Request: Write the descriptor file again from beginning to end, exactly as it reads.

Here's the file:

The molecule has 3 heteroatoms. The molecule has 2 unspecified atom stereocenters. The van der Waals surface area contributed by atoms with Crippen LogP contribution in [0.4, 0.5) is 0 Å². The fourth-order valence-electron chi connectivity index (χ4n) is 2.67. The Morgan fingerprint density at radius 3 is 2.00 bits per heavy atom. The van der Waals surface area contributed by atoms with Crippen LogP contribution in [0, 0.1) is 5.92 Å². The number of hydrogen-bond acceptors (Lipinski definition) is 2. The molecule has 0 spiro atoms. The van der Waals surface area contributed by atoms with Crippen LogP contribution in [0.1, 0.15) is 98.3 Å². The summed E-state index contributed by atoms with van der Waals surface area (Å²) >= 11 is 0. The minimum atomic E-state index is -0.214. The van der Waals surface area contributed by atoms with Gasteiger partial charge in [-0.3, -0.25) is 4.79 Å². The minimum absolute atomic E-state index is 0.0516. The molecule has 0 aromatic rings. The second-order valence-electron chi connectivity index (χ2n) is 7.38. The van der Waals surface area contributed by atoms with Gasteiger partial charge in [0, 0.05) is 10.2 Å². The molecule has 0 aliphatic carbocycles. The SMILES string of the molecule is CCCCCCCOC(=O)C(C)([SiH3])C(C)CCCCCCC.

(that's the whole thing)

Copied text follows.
The molecule has 3 heteroatoms. The molecule has 2 unspecified atom stereocenters. The van der Waals surface area contributed by atoms with Crippen LogP contribution in [0.4, 0.5) is 0 Å². The fourth-order valence-electron chi connectivity index (χ4n) is 2.67. The Morgan fingerprint density at radius 3 is 2.00 bits per heavy atom. The van der Waals surface area contributed by atoms with Crippen LogP contribution in [0, 0.1) is 5.92 Å². The number of hydrogen-bond acceptors (Lipinski definition) is 2. The molecule has 0 spiro atoms. The van der Waals surface area contributed by atoms with Crippen LogP contribution in [0.1, 0.15) is 98.3 Å². The summed E-state index contributed by atoms with van der Waals surface area (Å²) >= 11 is 0. The minimum atomic E-state index is -0.214. The van der Waals surface area contributed by atoms with Gasteiger partial charge in [-0.3, -0.25) is 4.79 Å². The minimum absolute atomic E-state index is 0.0516. The molecule has 0 aromatic rings. The second-order valence-electron chi connectivity index (χ2n) is 7.38. The van der Waals surface area contributed by atoms with Gasteiger partial charge in [0, 0.05) is 10.2 Å². The molecule has 0 aliphatic carbocycles. The SMILES string of the molecule is CCCCCCCOC(=O)C(C)([SiH3])C(C)CCCCCCC.